Vidal: I think actually going to Tokyo and doing shows there, Shanghai, Beijing, helped us tremendously… Traveling the world was the only way for other hairdressers to realize there was change. So we did shows in many, many of the big countries with large towns.
TATM: Have you either now or within the past decade or possibly within your lifetime seen anybody on the same level as you to have such impact either with style fashion hair makeup? Is there anybody that you consider your equal?
Vidal: That’s a naughty question. [Laughter] Yves saint Laurent, the great designer had an enormous influence, especially in women’s fashion because he open the Rive Gauche and suddenly you get those great designs so much cheaper…I say Yves St. Laurent because we did the same thing. We made the cut last for five weeks. So [that] the working girl with a few shillings, a few dollars each week at the end of the month could have a super haircut and sit next to a duchess or somebody and that didn’t matter.
TATM: It seems from the documentary the only regret you have is selling off you’re your product line?
Vidal: I was going through a difficult period in my life, which most people do, and I was seduced, truly, by a rather large company. What they were going to do was extraordinary and I wanted to be international as quickly as possible, and they were going to make sure this happened. They had all kinds of ideas – a year and a quarter later they sold off to Procter & Gamble and that was the end of it. I did have the knowledge or the wisdom at the time to say well if you ever sell the name comes back to me. Because they were so enthusiastic that we were going to conquer the world. I have no regrets; you know the ups and downs happen…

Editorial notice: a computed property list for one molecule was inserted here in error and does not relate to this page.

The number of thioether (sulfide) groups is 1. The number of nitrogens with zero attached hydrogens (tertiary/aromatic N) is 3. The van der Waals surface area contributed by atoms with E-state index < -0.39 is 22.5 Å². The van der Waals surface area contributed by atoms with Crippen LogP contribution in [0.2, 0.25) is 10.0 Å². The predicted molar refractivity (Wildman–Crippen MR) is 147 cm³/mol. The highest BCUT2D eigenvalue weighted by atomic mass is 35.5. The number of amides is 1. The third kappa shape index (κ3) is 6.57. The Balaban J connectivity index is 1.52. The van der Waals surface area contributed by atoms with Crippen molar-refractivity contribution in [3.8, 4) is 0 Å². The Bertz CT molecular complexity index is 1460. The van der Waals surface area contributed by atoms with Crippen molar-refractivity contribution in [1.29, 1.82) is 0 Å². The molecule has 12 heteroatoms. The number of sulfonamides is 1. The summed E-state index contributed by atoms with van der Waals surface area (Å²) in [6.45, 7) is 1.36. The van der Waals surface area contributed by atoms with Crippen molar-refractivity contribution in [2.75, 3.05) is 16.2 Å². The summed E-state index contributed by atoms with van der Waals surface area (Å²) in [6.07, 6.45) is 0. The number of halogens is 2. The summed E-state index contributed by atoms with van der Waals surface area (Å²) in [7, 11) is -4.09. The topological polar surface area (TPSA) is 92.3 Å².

TATM: In your opinion what era in American cinema has the best hairstyles?
Vidal: The best hairstyle was done by a man called Leonard for Stanley Kubrick for his movies.. Leonard worked with me for a while and then went on his own in a beautiful salon in Grosvenor Square… You can never take credit for other people’s work and his work was just superb in the movie. He wasn’t even mentioned, he should have got an Oscar. He really should have because he made the scene. They hair helped make that whole scene they were filming and it was used right through the film… no recognition at all.
TATM: Were you aware that Frank Sinatra’s was not so keen about Mia’s is hairstyle?
TATM: That hairstyle set off everybody.
Vidal: That hairstyle for me — We were known on the fringes, you know the fashion world and what have you, but that went over on television, magazines, newspapers, all over Middle America. Suddenly I was known in Middle America. I owe Mia a lot. She was a very special client…As we sat down to cut her hair in front of all these photographers and writers and what have you – She said, “What you doing here photographing a haircut while the indigenous Americans are starving?”. She was talking about obviously Indian folk and she kept on for about 5 min. with pure politics. I think Roman [Polanski] said Mia change the subject. So she got into the hair and from then on we had a great time. I mind you, I did agree with her that the indigenous Americans should have been treated much better, but that is beside the point.